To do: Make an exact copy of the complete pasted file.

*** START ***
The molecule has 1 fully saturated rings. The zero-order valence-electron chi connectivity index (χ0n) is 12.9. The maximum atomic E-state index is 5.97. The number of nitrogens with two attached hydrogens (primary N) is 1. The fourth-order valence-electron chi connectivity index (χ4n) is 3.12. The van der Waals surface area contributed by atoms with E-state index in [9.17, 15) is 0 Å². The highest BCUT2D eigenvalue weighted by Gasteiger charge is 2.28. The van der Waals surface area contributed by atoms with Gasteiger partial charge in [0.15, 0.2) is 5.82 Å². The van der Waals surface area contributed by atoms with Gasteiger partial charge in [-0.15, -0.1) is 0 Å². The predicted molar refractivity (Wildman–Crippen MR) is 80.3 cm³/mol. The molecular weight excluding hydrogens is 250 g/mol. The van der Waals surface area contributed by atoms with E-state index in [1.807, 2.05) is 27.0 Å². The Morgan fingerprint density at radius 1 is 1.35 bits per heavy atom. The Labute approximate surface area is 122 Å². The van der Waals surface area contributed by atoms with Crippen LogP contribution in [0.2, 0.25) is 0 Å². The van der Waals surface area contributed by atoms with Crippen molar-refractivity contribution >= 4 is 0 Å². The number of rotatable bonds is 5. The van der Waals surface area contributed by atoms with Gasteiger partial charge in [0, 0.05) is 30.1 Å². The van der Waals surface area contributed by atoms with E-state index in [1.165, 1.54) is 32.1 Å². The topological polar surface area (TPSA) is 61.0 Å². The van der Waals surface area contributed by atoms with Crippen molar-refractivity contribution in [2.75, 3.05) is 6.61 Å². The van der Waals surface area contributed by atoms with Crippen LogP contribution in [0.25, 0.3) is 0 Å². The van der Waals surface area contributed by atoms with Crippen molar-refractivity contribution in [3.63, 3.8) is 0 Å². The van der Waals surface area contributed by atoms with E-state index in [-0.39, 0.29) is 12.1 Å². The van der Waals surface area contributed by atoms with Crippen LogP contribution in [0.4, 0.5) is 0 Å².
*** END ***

The molecule has 1 fully saturated rings. The zero-order valence-electron chi connectivity index (χ0n) is 12.9. The maximum atomic E-state index is 5.97. The number of nitrogens with two attached hydrogens (primary N) is 1. The fourth-order valence-electron chi connectivity index (χ4n) is 3.12. The van der Waals surface area contributed by atoms with E-state index in [9.17, 15) is 0 Å². The highest BCUT2D eigenvalue weighted by Gasteiger charge is 2.28. The van der Waals surface area contributed by atoms with Gasteiger partial charge in [0.15, 0.2) is 5.82 Å². The van der Waals surface area contributed by atoms with Gasteiger partial charge in [-0.15, -0.1) is 0 Å². The predicted molar refractivity (Wildman–Crippen MR) is 80.3 cm³/mol. The molecular weight excluding hydrogens is 250 g/mol. The van der Waals surface area contributed by atoms with E-state index in [1.807, 2.05) is 27.0 Å². The Morgan fingerprint density at radius 1 is 1.35 bits per heavy atom. The Labute approximate surface area is 122 Å². The van der Waals surface area contributed by atoms with Crippen LogP contribution in [0.2, 0.25) is 0 Å². The van der Waals surface area contributed by atoms with Crippen molar-refractivity contribution >= 4 is 0 Å². The number of rotatable bonds is 5. The van der Waals surface area contributed by atoms with Gasteiger partial charge in [0, 0.05) is 30.1 Å². The van der Waals surface area contributed by atoms with E-state index in [1.165, 1.54) is 32.1 Å². The topological polar surface area (TPSA) is 61.0 Å². The van der Waals surface area contributed by atoms with Crippen molar-refractivity contribution in [2.75, 3.05) is 6.61 Å². The van der Waals surface area contributed by atoms with Crippen LogP contribution in [0.25, 0.3) is 0 Å². The van der Waals surface area contributed by atoms with Crippen molar-refractivity contribution in [3.63, 3.8) is 0 Å². The van der Waals surface area contributed by atoms with E-state index in [-0.39, 0.29) is 12.1 Å². The van der Waals surface area contributed by atoms with Crippen LogP contribution in [0.4, 0.5) is 0 Å².